5. Thanks for the comments!
    @ Joe: I like the idea of adding voting to my policy (and ditto on the fact that our government seems to be useless these days!); I don’t have any statistics to back me up here, but I have a feeling that there are far more homeless on the streets in the US that are war vets battling with mental health issues, not ‘illegal immigrants.’
    @Wendy: before I developed my ‘policy’ I was very inconsistent with how I ‘helped’ people. a quarter here, a look of irritation there. so at least I am consistent now!
    @ Renee: Now I just feel bad for not giving some pesos to the shoe shine boys in the DR b/c I was wearing flip flops or sneakers.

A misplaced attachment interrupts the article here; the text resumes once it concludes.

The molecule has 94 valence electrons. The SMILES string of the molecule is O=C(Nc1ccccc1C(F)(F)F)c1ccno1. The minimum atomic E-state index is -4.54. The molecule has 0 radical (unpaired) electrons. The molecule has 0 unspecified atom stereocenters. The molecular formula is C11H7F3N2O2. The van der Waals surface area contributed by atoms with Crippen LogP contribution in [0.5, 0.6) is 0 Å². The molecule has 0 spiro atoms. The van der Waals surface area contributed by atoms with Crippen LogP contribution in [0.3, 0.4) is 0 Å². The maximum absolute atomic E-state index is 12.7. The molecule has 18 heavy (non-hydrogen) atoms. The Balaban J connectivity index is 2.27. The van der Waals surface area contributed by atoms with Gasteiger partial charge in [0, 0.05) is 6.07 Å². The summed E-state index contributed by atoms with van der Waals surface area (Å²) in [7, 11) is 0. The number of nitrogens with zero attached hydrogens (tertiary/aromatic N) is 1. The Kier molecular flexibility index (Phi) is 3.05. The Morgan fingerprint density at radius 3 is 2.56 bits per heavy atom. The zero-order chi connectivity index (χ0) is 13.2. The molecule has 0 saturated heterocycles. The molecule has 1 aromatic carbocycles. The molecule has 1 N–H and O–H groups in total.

@ Mik: nice points: 1. you’ve got to be in pretty bad shape to be asking for $$ in the first place (or at least worse off than me) and 2. I would be a millionaire right now if it weren’t for my love of rum (and red wine, and white wine and a good microbrew).

    As for who do you give money to? Well, I give it to anyone who asks, no matter what they look like (and as long as I have change in my pocket). Partly because of Mik’s point and partly because I can’t know someone just by looking at them and have no idea what has put them in that position in the first place. So, I might as well give them some change. The other component of that is dealing with the root problems, or helping find a solution–giving money and time to a shelter, mental health clinic, food bank, etc.